What all of that means is if you want to upgrade or repair any single component, you must replace the entire system.

  • by Lumpy ( 12016 ) on Thursday January 12, 2012 @04:17PM (#38677700) Homepage


    It's on the bus to listen for vehicle speed so the active volume can go up and down. Advanced one spit out channel and RDS data for the HUD. there is zero possibility to send out a "lock up the breaks" command from the car stereo into the CANBUS unless you rewrite the stereo's firmware first. and that is not gonna happen, There are a LOT of guys looking to hack GM and Ford satnav systems to get past the damn CANBUS VIN lock. They have had ZERO success in the past 5 years.

  • by BitZtream ( 692029 ) on Thursday January 12, 2012 @04:31PM (#38677850)

    They aren't 'put in the stereo to intentionally make it harder' as you imply, but when you disconnect the stereo's internal bus, you do fuck up a portion of the cars' network.

    GM really doesn't give a fuck if you put in a different stereo after you bought the car ... YOU ALREADY PAID FOR THE STEREO IN THE CAR.

    Replacing the stereo is also rather trivial, you just need an interface kit that will interface your stereo with the cars data bus. These interface kits are well known (Best buy sells the damn things) and fit pretty much any car on the planet and make it work with any kind of stereo from old school analog systems to fully modernized systems with blutooth phone audio relays and text output to the display.

    Its not the car makers that don't know what they are doing in your case, its you and best buy.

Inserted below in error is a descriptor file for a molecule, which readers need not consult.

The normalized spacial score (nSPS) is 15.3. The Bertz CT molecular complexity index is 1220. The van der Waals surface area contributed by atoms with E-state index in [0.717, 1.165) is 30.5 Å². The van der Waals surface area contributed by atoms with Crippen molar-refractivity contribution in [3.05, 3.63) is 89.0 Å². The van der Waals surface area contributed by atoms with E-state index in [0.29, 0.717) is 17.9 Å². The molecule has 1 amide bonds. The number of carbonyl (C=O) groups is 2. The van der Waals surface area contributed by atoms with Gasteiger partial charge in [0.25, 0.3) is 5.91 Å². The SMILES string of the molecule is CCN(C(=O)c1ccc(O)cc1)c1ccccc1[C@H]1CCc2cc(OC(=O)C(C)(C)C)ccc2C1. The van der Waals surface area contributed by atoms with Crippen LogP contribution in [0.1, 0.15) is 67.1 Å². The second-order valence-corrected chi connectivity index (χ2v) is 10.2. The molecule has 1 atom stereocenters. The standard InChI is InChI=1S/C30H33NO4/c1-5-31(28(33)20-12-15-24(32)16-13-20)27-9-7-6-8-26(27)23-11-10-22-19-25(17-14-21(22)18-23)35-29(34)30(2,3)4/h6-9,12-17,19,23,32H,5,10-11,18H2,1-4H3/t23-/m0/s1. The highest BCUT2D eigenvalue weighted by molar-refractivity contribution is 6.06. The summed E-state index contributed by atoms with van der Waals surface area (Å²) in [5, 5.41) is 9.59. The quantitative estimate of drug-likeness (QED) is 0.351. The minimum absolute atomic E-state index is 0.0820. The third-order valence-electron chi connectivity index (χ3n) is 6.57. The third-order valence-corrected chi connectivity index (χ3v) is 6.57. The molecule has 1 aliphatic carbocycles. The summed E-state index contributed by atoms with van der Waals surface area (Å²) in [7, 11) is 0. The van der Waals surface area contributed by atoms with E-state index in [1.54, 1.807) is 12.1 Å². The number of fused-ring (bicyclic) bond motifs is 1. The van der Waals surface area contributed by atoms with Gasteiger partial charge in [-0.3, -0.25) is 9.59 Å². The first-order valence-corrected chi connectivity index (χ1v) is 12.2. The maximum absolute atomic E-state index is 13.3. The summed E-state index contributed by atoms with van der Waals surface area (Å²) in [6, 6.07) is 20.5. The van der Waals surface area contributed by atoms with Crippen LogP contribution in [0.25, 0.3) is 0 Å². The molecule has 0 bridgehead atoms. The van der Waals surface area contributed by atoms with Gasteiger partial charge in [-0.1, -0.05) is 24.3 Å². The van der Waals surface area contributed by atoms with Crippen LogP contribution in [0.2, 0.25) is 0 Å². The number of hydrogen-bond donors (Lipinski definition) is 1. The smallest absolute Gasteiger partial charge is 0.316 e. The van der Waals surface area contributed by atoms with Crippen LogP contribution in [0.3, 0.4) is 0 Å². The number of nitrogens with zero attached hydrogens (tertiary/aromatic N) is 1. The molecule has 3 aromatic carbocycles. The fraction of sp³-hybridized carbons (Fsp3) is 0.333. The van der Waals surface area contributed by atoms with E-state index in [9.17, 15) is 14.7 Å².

• by BitZtream ( 692029 ) on Thursday January 12, 2012 @04:35PM (#38677878)

    Wow, you are one of the worst 'stereo installers' I have ever fucking met.

    You do realize there is an interface kit for every GM vehicle on the planet that will make it 'normal' or 'industry standard', right? Give you standard line outs, standard speaker outs, will still make sure that you get all your interface sounds piped through your speakers like door chimes and warning bells, blinker clicks, ect ...

    Whats great is you're talking about them using weird speakers shapes in places where ... NORMAL SHAPES WON'T FIT.

    What all of this means is that you don't actually know what you're talking about.

    GM only has 2 or 3 interface busses for the dash electronics in their cars and there are interfaces for all of them. Get a clue about your job.

  • by Anonymous Coward on Thursday January 12, 2012 @04:53PM (#38678062)

    Joyriding isn't stealing. At least not in the UK. Theft (aka stealing) requires an intention to permanently deprive, which joyriding lacks. Joyriding is why the offence of taking without consent (aka TWOCing) was introduced.

  • by johnny cashed ( 590023 ) on Thursday January 12, 2012 @05:25PM (#38678422) Homepage
    4runner is a truck, no need for a jack. They make pipe cutters with multiple wheels on a chain and a vise-grip like handle. It allows for plumbers to do repairs in tight spaces. Quiet, quick. Or just turn up your stereo while your buddy uses a cordless sawzall (TM).
  • by Mashiki ( 184564 ) <> on Thursday January 12, 2012 @05:49PM (#38678666) Homepage

    Here in Canada, auto theft is roughly the same. Most cars aren't chopped and sold. Anything from '09-99, they're devinned, and resold with a remarked vin from a wreck. Strip-vinning has long since gone out of style because it's a hassle, every part on cars made in the last 5 years or so has the VIN on it. From the windows, and bumpers, to the air and A/C compressor, down to the taillamp and wiring harness. So it did it's job. Their favorite targets are mostly cars/trucks/suv's in the '02-08 range where VINs were only stamped on engine/body frames. And where salvages are easy to find. So fair warning, see a deal, get it checked. And double check that dash VIN against the body, frame and engine. Otherwise, your vehicle is forfeit nearly everywhere to the owner, and you're out your money.

    The new thing is to simply either pull up and drive away with the vehicle using a stolen tow, or they pay a tow driver on the side to dump a vehicle somewhere. And then strip out the computer and replace it with a new one along with a new keyset. These are then sold overseas, mostly in russia, china and the middle east.

Experience varies directly with equipment ruined.